On the advice of one of the members of the little investment club I am a part of, I picked up David Moss’s book A Concise Guide to Macroeconomics. I wasn’t expecting much, having taken a few introductory economics courses in college and being a casual economics aficionado, but I gave it a shot.
And, I think that the subtitle “What Managers, Executives, and Students Need to Know” is simultaneously very appropriate and a dramatic underselling of the book. Moss’s writing style and his very direct, conclusion-oriented (as opposed to “scholarly”) overview of basic macroeconomics makes the book not only accessible to people who need a working understanding of economics but not the extra academic theory, but also a great reference.
Now, if you’re an economic genius, or have even just taken basic economics, then you’re not going to learn anything earthshattering from the book, but what you may get out of it which could be just as valuable is a different way of thinking through or of explaining macroeconomic concepts.
Case in point: I had never thought of “the job of a pension system is to divide national output between active workers and retirees.” While this is a simple and obviously true statement, Moss uses that underlying “framework” to explain why moving existing Social Security/pension plans to an IRA (stock-based) retirement system is unlikely to fundamentally solve anything:
Although all of us are accustomed to thinking that we can sell our financial assets for cash at a moment’s notice and then use the cash to buy goods and services, this obviously wouldn’t work if everyone tried to do it at once. If a large number of senior citizens liquidated their financial assets at the same time, in order to buy needed goods and services, they would soon find that the proceeds were much smaller than they had expected. Simply giving the elderly more pieces of paper – more stocks and bonds – does not guarantee that there will be more output for them to consume in the future …
The key question from a macroeconomic standpoint, therefore, is not whether the senior citizens of tomorrow have IRAs or traditional Social Security benefits, but whether they (or others) reduced their consumption to prepare for their eventual retirement. Unless savings are increased today, the division of output between active workers and retirees will be no less onerous tomorrow, regardless of whether we have a fully funded pension system based on individual accounts or a traditional pay-as-you-go system based on payroll taxes …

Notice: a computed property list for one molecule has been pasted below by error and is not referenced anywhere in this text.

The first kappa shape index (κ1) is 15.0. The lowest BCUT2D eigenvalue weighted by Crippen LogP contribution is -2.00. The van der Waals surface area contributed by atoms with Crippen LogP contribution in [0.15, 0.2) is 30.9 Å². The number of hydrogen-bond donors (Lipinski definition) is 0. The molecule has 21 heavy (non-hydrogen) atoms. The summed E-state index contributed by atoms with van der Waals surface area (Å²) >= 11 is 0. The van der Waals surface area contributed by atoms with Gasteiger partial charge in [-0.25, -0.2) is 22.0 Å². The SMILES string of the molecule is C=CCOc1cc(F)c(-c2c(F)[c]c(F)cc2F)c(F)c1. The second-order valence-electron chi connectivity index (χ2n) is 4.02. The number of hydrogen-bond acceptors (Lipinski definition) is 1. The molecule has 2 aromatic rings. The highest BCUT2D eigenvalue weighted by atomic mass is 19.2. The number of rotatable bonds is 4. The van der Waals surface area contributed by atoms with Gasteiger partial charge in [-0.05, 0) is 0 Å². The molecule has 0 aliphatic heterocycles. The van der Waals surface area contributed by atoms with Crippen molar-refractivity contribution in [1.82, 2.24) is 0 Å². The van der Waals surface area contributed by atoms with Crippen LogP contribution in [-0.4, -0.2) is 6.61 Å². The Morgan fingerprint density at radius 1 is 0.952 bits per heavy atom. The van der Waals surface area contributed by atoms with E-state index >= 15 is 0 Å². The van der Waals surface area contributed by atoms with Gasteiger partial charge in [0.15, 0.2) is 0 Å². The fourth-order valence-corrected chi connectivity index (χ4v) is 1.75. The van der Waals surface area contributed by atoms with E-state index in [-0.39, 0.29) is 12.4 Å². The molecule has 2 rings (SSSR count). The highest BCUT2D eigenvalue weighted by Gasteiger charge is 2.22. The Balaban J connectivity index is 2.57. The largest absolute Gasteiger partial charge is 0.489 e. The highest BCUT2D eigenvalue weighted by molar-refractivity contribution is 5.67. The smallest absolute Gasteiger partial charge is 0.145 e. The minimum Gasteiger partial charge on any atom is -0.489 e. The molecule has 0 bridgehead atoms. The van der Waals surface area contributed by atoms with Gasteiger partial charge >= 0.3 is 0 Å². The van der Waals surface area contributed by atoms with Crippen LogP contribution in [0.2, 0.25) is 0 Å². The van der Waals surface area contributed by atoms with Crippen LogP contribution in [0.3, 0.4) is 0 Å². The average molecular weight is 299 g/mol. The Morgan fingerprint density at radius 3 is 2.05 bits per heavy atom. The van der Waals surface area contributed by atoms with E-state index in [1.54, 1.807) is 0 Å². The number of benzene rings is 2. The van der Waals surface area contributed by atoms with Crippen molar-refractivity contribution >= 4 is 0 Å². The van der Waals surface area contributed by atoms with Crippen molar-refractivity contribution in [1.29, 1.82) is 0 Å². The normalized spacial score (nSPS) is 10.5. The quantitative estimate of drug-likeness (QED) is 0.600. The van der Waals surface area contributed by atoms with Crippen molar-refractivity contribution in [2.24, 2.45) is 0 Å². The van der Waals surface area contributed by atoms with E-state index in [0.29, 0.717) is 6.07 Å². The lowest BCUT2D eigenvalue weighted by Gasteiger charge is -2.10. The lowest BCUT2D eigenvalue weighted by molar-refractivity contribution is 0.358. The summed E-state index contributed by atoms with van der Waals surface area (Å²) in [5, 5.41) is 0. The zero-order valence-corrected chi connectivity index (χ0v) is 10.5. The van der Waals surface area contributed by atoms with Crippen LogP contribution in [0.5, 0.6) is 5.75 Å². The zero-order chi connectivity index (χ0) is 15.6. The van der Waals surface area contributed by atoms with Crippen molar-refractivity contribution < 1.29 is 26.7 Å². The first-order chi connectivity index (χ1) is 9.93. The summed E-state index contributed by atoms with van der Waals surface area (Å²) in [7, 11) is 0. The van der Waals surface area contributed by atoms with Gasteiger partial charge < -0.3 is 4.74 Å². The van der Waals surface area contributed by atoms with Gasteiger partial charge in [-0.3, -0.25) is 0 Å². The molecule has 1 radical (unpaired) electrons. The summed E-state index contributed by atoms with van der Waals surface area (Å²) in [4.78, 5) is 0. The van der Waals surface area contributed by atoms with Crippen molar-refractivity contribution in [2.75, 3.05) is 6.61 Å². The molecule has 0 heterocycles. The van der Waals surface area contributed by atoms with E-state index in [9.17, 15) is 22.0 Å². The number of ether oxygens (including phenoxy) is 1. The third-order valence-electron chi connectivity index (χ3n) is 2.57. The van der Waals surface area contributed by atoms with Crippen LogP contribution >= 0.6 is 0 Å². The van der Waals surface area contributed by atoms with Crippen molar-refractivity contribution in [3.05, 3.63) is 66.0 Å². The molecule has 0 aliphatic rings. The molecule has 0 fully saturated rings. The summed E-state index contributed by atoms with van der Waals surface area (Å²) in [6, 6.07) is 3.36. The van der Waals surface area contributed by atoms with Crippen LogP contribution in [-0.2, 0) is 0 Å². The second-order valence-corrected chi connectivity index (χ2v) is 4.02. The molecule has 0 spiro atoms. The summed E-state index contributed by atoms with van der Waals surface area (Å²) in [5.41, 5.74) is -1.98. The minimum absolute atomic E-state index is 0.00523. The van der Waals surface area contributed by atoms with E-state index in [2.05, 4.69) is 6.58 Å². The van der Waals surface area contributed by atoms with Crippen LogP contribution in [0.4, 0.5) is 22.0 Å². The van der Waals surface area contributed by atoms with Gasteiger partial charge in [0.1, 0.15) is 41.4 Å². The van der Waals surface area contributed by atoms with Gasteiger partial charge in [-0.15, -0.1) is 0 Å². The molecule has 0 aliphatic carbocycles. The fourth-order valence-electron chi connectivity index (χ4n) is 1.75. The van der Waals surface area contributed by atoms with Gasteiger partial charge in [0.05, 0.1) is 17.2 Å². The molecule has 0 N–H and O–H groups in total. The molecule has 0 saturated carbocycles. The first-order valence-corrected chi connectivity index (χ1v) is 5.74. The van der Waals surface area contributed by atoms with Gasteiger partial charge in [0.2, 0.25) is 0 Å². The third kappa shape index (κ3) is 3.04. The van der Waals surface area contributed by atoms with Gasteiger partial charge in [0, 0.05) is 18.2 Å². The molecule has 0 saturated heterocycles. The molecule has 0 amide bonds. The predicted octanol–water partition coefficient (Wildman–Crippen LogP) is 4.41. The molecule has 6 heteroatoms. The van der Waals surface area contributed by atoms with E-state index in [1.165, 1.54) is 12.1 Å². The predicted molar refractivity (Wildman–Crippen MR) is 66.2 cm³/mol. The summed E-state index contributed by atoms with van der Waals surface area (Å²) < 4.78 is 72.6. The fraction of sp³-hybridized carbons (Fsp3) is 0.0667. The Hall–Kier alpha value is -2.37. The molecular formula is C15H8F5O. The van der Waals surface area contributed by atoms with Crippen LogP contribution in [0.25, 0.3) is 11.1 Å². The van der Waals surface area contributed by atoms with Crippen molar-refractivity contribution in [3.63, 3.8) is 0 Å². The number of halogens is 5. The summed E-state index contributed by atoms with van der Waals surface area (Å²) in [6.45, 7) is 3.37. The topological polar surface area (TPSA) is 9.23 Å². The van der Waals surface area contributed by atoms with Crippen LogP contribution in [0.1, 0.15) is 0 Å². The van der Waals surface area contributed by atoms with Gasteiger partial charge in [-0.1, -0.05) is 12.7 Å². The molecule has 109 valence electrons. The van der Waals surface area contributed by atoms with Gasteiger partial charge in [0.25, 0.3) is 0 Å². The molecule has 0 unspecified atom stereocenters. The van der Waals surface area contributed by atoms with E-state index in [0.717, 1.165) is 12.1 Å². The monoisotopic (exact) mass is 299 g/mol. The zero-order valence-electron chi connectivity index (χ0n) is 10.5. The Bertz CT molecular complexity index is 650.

The amount of output a country produces is its ultimate budget constraint, regardless of how many stocks or bonds or Social Security cards may be floating around. Unless its output grows, a country cannot give more to its retirees without giving less to its workers.
Maybe you didn’t hear anything new there – and if so, pat yourself on the back as you are far smarter than I am – but I was blown away by the simplicity of Moss’s explanation of what is a very complicated problem. Mind you, he doesn’t have an answer to out-of-control entitlement programs like the one the US has, but being able to break this down only pages after explaining the different things that make up and affect GDP (national economic output) was impressive to me. And the cool thing is that Moss does this several times, explaining, for instance, why boosting monetary supply (i.e. when the Federal Reserve cuts interest rates) may have a certain effect on the exchange rate in the short-term but a different one in the long-term and how an “unsustainable current account deficit” (i.e. huge trade deficits) might look like a “high degree of investor confidence” at first.
If you’re interested in macroeconomics casually or as a business-person who needs a better grasp of it in his or her job, I’d highly recommend the book.